As Donald Trump becomes our 45th president Friday, he promises to be “the greatest job producer that God ever created.”
We suspect most Americans would be satisfied if he’s just a very good one. To do that, he must appreciate the importance of California as a job-creating engine and put together his economic strategy accordingly.
California’s economy, the world’s sixth-largest, has generated more than 1.7 million additional private-sector jobs since January 2009, 15 percent of the U.S. total. Trump says he’ll boost the U.S. economy so much that it will add 25 million new jobs over the next decade.
To come anywhere close, Trump needs to work with Silicon Valley, a global leader in the innovation economy. After a rocky relationship during the campaign, Trump met with high-tech CEOs last month and pledged, “We’re going to be there for you.”
Digital Access for only $0.99
For the most comprehensive local coverage, subscribe today.
A good start would be to follow advice from the Silicon Valley Leadership Group, which urges the Trump team to focus on workforce training in emerging technologies, such as artificial intelligence, cybersecurity and autonomous vehicles.
Also, Trump must be careful that his crusade for fairer trade doesn’t turn into a trade war. He should not pretend that globalization doesn’t exist.
California’s economy depends heavily on exports, $165 billion in 2015, about 11 percent of the U.S. total and second behind only Texas, whose main export is oil. Farmers in the Central Valley, workers at the ports of Oakland and Los Angeles, and executives in Silicon Valley and Hollywood all have ample reason for concern with Trump’s saber-rattling, aimed especially at China and Mexico.
Mexico is California’s biggest trading partner, with $27 billion in exports in 2015, about 16 percent of the state total. China is third-largest with more than $14 billion. A trade war with either would be devastating, killing jobs and raising prices for consumers. Besides, it turns out that some of the jobs Trump promised to bring back are returning thanks to Chinese and Mexican companies. In all, more than 6 million Americans are employed by foreign-owned firms.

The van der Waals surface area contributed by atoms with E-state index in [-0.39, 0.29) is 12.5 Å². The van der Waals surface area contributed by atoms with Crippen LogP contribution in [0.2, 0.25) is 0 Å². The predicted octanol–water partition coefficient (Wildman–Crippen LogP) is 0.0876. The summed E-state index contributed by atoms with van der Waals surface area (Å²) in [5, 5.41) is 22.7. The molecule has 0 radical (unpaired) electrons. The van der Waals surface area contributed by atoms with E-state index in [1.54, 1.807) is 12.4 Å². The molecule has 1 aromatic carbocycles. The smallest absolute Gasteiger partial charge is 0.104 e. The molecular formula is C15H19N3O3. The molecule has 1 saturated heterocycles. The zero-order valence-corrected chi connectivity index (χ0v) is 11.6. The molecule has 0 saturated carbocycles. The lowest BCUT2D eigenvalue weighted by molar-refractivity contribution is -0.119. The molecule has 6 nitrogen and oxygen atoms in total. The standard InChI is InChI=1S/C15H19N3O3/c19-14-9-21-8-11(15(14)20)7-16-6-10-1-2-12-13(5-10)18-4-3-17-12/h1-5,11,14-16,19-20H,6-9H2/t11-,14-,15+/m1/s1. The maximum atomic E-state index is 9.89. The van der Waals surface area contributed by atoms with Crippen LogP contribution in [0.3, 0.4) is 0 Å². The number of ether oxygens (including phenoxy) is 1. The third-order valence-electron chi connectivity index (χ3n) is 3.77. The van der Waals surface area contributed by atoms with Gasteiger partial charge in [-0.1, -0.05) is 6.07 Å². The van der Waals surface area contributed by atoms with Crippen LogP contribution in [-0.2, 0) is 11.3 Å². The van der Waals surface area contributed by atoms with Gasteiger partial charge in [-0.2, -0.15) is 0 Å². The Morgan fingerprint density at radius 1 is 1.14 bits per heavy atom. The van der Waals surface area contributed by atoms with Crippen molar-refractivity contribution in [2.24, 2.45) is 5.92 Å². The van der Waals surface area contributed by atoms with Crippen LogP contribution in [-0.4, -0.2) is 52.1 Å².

Trump bashes the Trans-Pacific Partnership, but one selling point is its stronger protections for intellectual property, crucial for Hollywood and Silicon Valley. If Trump does one-on-one trade deals with nations in Asia and elsewhere, he must insist on those provisions, as well as labor and environmental safeguards.
The new president must also look out for workers at home. He threatens 35 percent tariffs against U.S. companies that move jobs overseas, but says he has no problem if plants move from one state to another. An exodus to lower-cost, nonunion states will drive down wages, which should not be the goal of a president who promises to help forgotten American workers.
Depending on the details of what’s approved, California could gain defense industry jobs from Trump’s call for a major military buildup, and construction jobs from his infrastructure plan to use $137 billion in tax credits to stimulate $1 billion in spending over 10 years.
Already, Trump is taking credit, deserved or not, for announcements of additional jobs. Some companies appear to be seeking favor from the new president, or trying to avoid criticism from Trump that has pummeled stock prices.
Shaming and coercing corporate CEOs may work sometimes, but it’s not a long-term strategy for job growth. It doesn’t address economic trends, including automation, which could drastically cut the need for whole categories of blue-collar jobs.
As much as Trump vows to bring back old-line manufacturing jobs, it’s unrealistic. He needs to look to the future to clean energy and other emerging industries, which are much more likely to create jobs to expand America’s middle class.
California is leading the way toward that new economy. If Trump wants to be even a decent job producer, he should help the state flourish and learn from its successes, not get in its way.